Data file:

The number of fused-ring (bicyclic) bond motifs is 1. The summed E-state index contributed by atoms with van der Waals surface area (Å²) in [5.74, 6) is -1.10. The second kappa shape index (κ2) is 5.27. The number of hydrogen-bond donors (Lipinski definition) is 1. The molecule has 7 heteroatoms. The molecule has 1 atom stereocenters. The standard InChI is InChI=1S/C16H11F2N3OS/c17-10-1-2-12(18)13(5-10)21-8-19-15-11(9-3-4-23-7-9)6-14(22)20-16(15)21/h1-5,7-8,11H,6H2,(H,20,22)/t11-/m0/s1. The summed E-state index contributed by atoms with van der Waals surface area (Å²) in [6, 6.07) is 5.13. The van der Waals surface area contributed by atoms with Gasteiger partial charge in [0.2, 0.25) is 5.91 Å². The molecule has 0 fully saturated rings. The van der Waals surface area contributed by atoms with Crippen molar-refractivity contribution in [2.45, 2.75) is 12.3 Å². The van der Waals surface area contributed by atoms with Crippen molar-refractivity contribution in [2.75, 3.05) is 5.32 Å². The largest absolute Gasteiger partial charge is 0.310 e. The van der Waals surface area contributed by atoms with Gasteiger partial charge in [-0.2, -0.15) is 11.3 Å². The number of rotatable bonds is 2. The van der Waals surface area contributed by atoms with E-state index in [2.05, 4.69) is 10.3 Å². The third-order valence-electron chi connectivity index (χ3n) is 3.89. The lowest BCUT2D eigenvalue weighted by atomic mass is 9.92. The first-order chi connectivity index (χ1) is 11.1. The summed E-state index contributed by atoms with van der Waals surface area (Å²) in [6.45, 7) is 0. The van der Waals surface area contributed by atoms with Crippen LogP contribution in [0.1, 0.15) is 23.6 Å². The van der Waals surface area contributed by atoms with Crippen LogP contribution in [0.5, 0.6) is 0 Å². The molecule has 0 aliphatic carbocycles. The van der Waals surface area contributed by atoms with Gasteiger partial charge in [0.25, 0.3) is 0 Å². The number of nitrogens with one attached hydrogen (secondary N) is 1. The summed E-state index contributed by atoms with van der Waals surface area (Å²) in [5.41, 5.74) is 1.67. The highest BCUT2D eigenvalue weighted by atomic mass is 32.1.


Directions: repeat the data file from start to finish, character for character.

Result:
The number of fused-ring (bicyclic) bond motifs is 1. The summed E-state index contributed by atoms with van der Waals surface area (Å²) in [5.74, 6) is -1.10. The second kappa shape index (κ2) is 5.27. The number of hydrogen-bond donors (Lipinski definition) is 1. The molecule has 7 heteroatoms. The molecule has 1 atom stereocenters. The standard InChI is InChI=1S/C16H11F2N3OS/c17-10-1-2-12(18)13(5-10)21-8-19-15-11(9-3-4-23-7-9)6-14(22)20-16(15)21/h1-5,7-8,11H,6H2,(H,20,22)/t11-/m0/s1. The summed E-state index contributed by atoms with van der Waals surface area (Å²) in [6, 6.07) is 5.13. The van der Waals surface area contributed by atoms with Gasteiger partial charge in [0.2, 0.25) is 5.91 Å². The molecule has 0 fully saturated rings. The van der Waals surface area contributed by atoms with Crippen molar-refractivity contribution in [2.45, 2.75) is 12.3 Å². The van der Waals surface area contributed by atoms with Crippen molar-refractivity contribution in [2.75, 3.05) is 5.32 Å². The largest absolute Gasteiger partial charge is 0.310 e. The van der Waals surface area contributed by atoms with Gasteiger partial charge in [-0.2, -0.15) is 11.3 Å². The number of rotatable bonds is 2. The van der Waals surface area contributed by atoms with E-state index in [2.05, 4.69) is 10.3 Å². The third-order valence-electron chi connectivity index (χ3n) is 3.89. The lowest BCUT2D eigenvalue weighted by atomic mass is 9.92. The first-order chi connectivity index (χ1) is 11.1. The summed E-state index contributed by atoms with van der Waals surface area (Å²) in [6.45, 7) is 0. The van der Waals surface area contributed by atoms with Crippen LogP contribution in [0.1, 0.15) is 23.6 Å². The van der Waals surface area contributed by atoms with Crippen LogP contribution in [0.5, 0.6) is 0 Å². The molecule has 0 aliphatic carbocycles. The van der Waals surface area contributed by atoms with Gasteiger partial charge in [0.25, 0.3) is 0 Å². The number of nitrogens with one attached hydrogen (secondary N) is 1. The summed E-state index contributed by atoms with van der Waals surface area (Å²) in [5.41, 5.74) is 1.67. The highest BCUT2D eigenvalue weighted by atomic mass is 32.1.